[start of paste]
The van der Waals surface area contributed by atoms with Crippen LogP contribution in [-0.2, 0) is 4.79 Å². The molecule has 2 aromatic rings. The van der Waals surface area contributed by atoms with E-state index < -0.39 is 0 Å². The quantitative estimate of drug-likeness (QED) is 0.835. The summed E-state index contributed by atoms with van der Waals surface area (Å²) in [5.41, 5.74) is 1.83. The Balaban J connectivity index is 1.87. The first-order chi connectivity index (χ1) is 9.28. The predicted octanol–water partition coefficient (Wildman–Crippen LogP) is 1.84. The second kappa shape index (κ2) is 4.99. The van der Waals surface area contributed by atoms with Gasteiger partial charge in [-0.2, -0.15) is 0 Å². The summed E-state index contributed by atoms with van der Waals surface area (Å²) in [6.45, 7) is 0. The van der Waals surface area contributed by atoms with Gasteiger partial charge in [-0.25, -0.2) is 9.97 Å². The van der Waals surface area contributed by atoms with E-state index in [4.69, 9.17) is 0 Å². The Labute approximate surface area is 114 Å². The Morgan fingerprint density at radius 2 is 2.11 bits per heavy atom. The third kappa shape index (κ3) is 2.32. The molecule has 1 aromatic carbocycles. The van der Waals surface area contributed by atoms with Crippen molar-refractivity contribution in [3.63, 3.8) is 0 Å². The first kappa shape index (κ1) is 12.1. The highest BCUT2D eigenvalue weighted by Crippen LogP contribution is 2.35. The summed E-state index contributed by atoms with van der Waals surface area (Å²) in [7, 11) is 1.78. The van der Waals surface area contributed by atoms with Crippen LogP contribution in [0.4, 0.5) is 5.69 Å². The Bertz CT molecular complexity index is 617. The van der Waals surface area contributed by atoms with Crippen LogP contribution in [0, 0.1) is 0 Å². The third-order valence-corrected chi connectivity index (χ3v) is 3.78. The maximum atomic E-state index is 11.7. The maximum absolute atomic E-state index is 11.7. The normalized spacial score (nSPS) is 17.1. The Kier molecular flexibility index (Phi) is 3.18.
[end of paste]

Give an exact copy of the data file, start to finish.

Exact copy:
The van der Waals surface area contributed by atoms with Crippen LogP contribution in [-0.2, 0) is 4.79 Å². The molecule has 2 aromatic rings. The van der Waals surface area contributed by atoms with E-state index < -0.39 is 0 Å². The quantitative estimate of drug-likeness (QED) is 0.835. The summed E-state index contributed by atoms with van der Waals surface area (Å²) in [5.41, 5.74) is 1.83. The Balaban J connectivity index is 1.87. The first-order chi connectivity index (χ1) is 9.28. The predicted octanol–water partition coefficient (Wildman–Crippen LogP) is 1.84. The second kappa shape index (κ2) is 4.99. The van der Waals surface area contributed by atoms with Gasteiger partial charge in [-0.2, -0.15) is 0 Å². The summed E-state index contributed by atoms with van der Waals surface area (Å²) in [6.45, 7) is 0. The van der Waals surface area contributed by atoms with Gasteiger partial charge in [-0.25, -0.2) is 9.97 Å². The van der Waals surface area contributed by atoms with E-state index in [4.69, 9.17) is 0 Å². The Labute approximate surface area is 114 Å². The Morgan fingerprint density at radius 2 is 2.11 bits per heavy atom. The third kappa shape index (κ3) is 2.32. The molecule has 1 aromatic carbocycles. The van der Waals surface area contributed by atoms with Crippen molar-refractivity contribution in [3.63, 3.8) is 0 Å². The first kappa shape index (κ1) is 12.1. The highest BCUT2D eigenvalue weighted by Crippen LogP contribution is 2.35. The summed E-state index contributed by atoms with van der Waals surface area (Å²) in [7, 11) is 1.78. The van der Waals surface area contributed by atoms with Crippen LogP contribution in [0.4, 0.5) is 5.69 Å². The Bertz CT molecular complexity index is 617. The van der Waals surface area contributed by atoms with Crippen LogP contribution in [0, 0.1) is 0 Å². The third-order valence-corrected chi connectivity index (χ3v) is 3.78. The maximum atomic E-state index is 11.7. The maximum absolute atomic E-state index is 11.7. The normalized spacial score (nSPS) is 17.1. The Kier molecular flexibility index (Phi) is 3.18.